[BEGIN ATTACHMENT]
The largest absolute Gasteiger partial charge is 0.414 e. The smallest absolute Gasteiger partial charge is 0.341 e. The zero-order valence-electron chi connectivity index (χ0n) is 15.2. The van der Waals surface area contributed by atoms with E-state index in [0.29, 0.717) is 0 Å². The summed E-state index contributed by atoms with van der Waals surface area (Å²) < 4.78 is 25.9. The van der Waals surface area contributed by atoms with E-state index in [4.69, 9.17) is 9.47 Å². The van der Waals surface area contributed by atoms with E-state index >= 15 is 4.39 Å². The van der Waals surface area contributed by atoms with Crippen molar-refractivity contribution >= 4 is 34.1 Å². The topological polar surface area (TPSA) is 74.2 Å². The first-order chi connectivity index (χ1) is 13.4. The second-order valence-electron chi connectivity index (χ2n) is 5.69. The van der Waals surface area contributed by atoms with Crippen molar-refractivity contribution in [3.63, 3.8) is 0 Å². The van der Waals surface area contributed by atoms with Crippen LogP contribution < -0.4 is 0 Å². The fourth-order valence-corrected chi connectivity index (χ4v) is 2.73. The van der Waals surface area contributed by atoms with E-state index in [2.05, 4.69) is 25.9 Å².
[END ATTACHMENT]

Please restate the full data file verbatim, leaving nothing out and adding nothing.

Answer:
The largest absolute Gasteiger partial charge is 0.414 e. The smallest absolute Gasteiger partial charge is 0.341 e. The zero-order valence-electron chi connectivity index (χ0n) is 15.2. The van der Waals surface area contributed by atoms with E-state index in [0.29, 0.717) is 0 Å². The summed E-state index contributed by atoms with van der Waals surface area (Å²) < 4.78 is 25.9. The van der Waals surface area contributed by atoms with E-state index in [4.69, 9.17) is 9.47 Å². The van der Waals surface area contributed by atoms with E-state index >= 15 is 4.39 Å². The van der Waals surface area contributed by atoms with Crippen molar-refractivity contribution >= 4 is 34.1 Å². The topological polar surface area (TPSA) is 74.2 Å². The first-order chi connectivity index (χ1) is 13.4. The second-order valence-electron chi connectivity index (χ2n) is 5.69. The van der Waals surface area contributed by atoms with Crippen molar-refractivity contribution in [3.63, 3.8) is 0 Å². The van der Waals surface area contributed by atoms with Crippen LogP contribution < -0.4 is 0 Å². The fourth-order valence-corrected chi connectivity index (χ4v) is 2.73. The van der Waals surface area contributed by atoms with E-state index in [2.05, 4.69) is 25.9 Å².